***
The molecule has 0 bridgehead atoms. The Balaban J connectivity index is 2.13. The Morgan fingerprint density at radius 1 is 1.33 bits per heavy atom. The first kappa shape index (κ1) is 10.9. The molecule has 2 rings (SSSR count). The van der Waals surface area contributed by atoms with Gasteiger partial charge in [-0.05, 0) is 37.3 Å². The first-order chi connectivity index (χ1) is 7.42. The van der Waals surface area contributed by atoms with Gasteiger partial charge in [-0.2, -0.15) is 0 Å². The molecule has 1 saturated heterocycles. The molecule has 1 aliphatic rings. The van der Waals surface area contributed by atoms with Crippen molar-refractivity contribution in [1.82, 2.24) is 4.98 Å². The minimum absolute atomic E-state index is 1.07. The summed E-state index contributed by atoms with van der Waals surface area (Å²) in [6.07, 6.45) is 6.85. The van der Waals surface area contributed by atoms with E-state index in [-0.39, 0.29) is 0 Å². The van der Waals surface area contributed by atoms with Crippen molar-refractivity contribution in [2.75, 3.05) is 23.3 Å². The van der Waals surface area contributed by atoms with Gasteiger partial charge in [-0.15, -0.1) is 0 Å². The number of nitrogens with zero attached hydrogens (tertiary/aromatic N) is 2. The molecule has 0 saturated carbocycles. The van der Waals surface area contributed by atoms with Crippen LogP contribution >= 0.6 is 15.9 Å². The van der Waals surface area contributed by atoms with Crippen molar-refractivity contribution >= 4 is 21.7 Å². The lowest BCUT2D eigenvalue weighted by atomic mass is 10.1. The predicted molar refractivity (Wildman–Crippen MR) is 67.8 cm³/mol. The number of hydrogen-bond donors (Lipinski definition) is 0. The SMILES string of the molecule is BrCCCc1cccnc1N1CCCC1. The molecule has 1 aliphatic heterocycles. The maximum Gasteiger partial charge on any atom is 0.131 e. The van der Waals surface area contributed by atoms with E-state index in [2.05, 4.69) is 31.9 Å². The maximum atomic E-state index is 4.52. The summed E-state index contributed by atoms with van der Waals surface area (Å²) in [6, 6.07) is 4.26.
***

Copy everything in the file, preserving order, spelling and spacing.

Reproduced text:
The molecule has 0 bridgehead atoms. The Balaban J connectivity index is 2.13. The Morgan fingerprint density at radius 1 is 1.33 bits per heavy atom. The first kappa shape index (κ1) is 10.9. The molecule has 2 rings (SSSR count). The van der Waals surface area contributed by atoms with Gasteiger partial charge in [-0.05, 0) is 37.3 Å². The first-order chi connectivity index (χ1) is 7.42. The van der Waals surface area contributed by atoms with Gasteiger partial charge in [-0.2, -0.15) is 0 Å². The molecule has 1 saturated heterocycles. The molecule has 1 aliphatic rings. The van der Waals surface area contributed by atoms with Crippen molar-refractivity contribution in [1.82, 2.24) is 4.98 Å². The minimum absolute atomic E-state index is 1.07. The summed E-state index contributed by atoms with van der Waals surface area (Å²) in [6.07, 6.45) is 6.85. The van der Waals surface area contributed by atoms with E-state index in [-0.39, 0.29) is 0 Å². The van der Waals surface area contributed by atoms with Crippen molar-refractivity contribution in [2.75, 3.05) is 23.3 Å². The van der Waals surface area contributed by atoms with Gasteiger partial charge in [-0.15, -0.1) is 0 Å². The number of nitrogens with zero attached hydrogens (tertiary/aromatic N) is 2. The molecule has 0 saturated carbocycles. The van der Waals surface area contributed by atoms with Crippen LogP contribution >= 0.6 is 15.9 Å². The van der Waals surface area contributed by atoms with Crippen molar-refractivity contribution >= 4 is 21.7 Å². The lowest BCUT2D eigenvalue weighted by atomic mass is 10.1. The predicted molar refractivity (Wildman–Crippen MR) is 67.8 cm³/mol. The number of hydrogen-bond donors (Lipinski definition) is 0. The SMILES string of the molecule is BrCCCc1cccnc1N1CCCC1. The molecule has 1 aliphatic heterocycles. The maximum Gasteiger partial charge on any atom is 0.131 e. The van der Waals surface area contributed by atoms with E-state index in [2.05, 4.69) is 31.9 Å². The maximum atomic E-state index is 4.52. The summed E-state index contributed by atoms with van der Waals surface area (Å²) in [6, 6.07) is 4.26.